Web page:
You know how you theoretically know something but you don’t really KNOW you know it until you’re sitting face-to-face with it? The last couple of days have delivered me one of those types of learning curves when it comes to the whole “letting go” part of the Mommy Adventure.
Sunday afternoon, while The Girl was happily toiling away at her place of employment, a rather large sign fell on her head. (ON! HER! HEAD!) I guess she was bending over, trying to pull a big box out of a cart, when the thing dropped off the wall and hit the back of her head hard enough it broke the stupid sign.
She was stunned, but wasn’t KO‘d. The killer headache came about half an hour later, when the adrenaline wore off.
The Area Manager on duty saw the entire thing. Did he:
[ ] A) rush to my baby girl’s aid, checking to make sure the vicious sign hadn’t broken her head
[ ] B) have her take a break and ice the lump on her skull, then recheck to see how she felt once the shock of being shocked wore off
|My brain-fogged girl trying|
to think her way out of a
[ ] D) all of the above
[X] E) none of the above
Did he, on the other hand:
[ ] A) stay exactly where he was standing
[ ] B) laugh his ass off at her
[ ] C) loudly tease her about breaking a sign
[X] D) all of the above
[ ] E) none of the above
Before we form a well-justified mob with pitchforks and picket signs (because I promised I wouldn‘t), there were a few higher-up-the-food-chain Managers working who did express some concern, even though no accident report was filed. After all, there was no one to cover The Girl’s area, so they figured they could wait and do it after her shift. (By which point the computers were down, so she was asked to go home and see how she felt the next day!)
Thanks to the wonders of modern technology (a 20 year old girl and her speed-of-light mad texting skills), I was kept up to date on the day’s fun and games. Meaning by the time she got home, I had worked myself into one hell of an Avenging Mother-Beast state. I wanted my daughter to not be in so much pain she couldn’t think straight. I wanted answers. I wanted action. I wanted someone’s head on a platter!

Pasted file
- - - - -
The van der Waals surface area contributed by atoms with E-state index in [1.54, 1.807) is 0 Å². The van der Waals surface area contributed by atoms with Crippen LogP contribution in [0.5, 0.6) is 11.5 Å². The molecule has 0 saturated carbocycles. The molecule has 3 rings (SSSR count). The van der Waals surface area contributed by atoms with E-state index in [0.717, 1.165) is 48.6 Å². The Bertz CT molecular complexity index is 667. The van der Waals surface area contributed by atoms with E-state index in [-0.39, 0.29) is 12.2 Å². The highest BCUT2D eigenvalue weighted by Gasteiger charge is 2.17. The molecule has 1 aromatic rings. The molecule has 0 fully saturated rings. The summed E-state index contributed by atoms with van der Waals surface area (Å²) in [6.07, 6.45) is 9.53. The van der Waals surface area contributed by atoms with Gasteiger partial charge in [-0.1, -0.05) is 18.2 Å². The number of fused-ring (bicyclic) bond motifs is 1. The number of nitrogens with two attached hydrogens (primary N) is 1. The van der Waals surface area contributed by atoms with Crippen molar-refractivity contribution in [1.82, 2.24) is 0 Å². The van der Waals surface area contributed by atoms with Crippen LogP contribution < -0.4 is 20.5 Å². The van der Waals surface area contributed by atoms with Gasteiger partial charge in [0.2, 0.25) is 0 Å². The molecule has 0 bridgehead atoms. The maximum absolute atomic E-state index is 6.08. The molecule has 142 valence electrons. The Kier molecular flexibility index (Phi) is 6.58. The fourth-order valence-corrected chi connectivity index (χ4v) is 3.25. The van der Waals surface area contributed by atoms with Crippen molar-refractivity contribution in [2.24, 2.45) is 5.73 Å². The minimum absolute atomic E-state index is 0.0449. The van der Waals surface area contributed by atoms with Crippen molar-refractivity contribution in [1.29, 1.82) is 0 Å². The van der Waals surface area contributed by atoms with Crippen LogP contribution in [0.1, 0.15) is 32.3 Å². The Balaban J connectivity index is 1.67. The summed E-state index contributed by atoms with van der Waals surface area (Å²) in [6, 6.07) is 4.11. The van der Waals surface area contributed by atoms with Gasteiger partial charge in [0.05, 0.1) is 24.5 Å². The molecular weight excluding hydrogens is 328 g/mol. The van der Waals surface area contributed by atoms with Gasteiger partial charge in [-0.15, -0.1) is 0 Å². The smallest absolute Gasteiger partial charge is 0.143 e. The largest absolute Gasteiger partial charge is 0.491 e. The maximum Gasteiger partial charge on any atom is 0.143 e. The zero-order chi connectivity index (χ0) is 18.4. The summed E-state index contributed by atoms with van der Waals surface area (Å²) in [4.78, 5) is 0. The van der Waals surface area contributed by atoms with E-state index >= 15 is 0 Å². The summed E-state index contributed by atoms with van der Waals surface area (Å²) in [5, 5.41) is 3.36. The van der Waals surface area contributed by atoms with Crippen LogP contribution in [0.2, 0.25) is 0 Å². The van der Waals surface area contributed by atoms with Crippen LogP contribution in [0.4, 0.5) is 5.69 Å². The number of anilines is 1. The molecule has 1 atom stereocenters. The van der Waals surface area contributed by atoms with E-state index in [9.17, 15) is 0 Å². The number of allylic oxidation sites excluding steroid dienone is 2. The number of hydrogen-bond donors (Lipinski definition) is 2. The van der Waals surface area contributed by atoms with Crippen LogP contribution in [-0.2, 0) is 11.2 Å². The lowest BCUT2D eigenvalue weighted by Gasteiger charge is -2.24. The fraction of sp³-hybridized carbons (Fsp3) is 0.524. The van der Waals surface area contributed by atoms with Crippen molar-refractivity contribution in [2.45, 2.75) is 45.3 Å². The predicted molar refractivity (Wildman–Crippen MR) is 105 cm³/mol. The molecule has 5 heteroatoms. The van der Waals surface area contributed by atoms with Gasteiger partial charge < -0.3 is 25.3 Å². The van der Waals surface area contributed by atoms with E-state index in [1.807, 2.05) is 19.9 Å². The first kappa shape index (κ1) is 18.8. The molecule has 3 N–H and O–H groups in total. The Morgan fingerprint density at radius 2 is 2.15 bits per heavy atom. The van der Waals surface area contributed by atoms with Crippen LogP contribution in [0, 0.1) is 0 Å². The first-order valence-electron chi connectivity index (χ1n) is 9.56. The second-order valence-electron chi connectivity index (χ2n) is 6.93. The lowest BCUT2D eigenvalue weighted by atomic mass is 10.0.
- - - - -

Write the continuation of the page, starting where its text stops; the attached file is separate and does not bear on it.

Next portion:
All The Girl wanted from me was a promise. “Mom, I can fight my own battles. Just promise me you won’t say or do anything, OK? Let me handle this.”
|The hospital lo-jacked The Girl. I wonder how many patients they|
lost before they decided this was a good idea?
This all happened Sunday. Monday was spent chauffeuring The Girl, first to her place of employment to fill out an accident report (a day later than she should have), then to PromptMed, where they refused to touch a head injury. Finally, we ended up at the ER (because no one else would even examine her) where we spent the rest of the afternoon.
The diagnosis was “contusion” which is WAY better than “concussion.” They determined the amount of pain she was in was causing the brain fog (which this house is overly familiar with) and opted not to do a CT scan. What they did do was give her a lovely handful of pills that didn’t make her headache disappear, but did make her not even care she had a head. (Again, something this house if overly familiar with).
|This? Would be what The Girl created|
after the pain meds kicked in.
It was dubbed "Rasta Fan."
Yep, she's my daughter alright!
Yesterday we had to drop off the forms from the Doc, releasing her to return to work today. Since Dopey was a little dizzy from the pain meds, I was allowed to escort her inside the building after repeating my promise (about a million times) to keep quiet and be good.
It was hard as hell and I may have cracked a tooth from clenching my jaw, but I made it out without uttering a single word to anyone! (Clenching wasn’t explicitly covered in the terms of our agreement, so I was free to flex my “pissy-face” muscles all I wanted.)
Ya know, I kinda thought by this stage of the game the sleepless nights of worry were in the past. I figured it would be more of a coasting-‘til-grandkids thing now, with the raging Mamma Bear taking some well deserved hibernation time.
OK sure, my Mom used to tell me that you never stop worrying about your babies, no matter how old they are and that parenting wasn’t an 18 year commitment, it was a life sentence. But when in my life did I ever listen to my Mom anyway?
When it comes to my own offspring, I know the worry always came easy. (TOO easy.) I know, with the raging Mamma Bear always just below the surface of every smile, protecting them was more natural than breathing.
What I never counted on was how impossibly hard it would be to one day hear, “Mom, I can fight my own battles. Just promise me you won’t say or do anything, OK? Let me handle this.” and taking that enormous step back, sending the Mamma Bear off for some R&R, and letting go.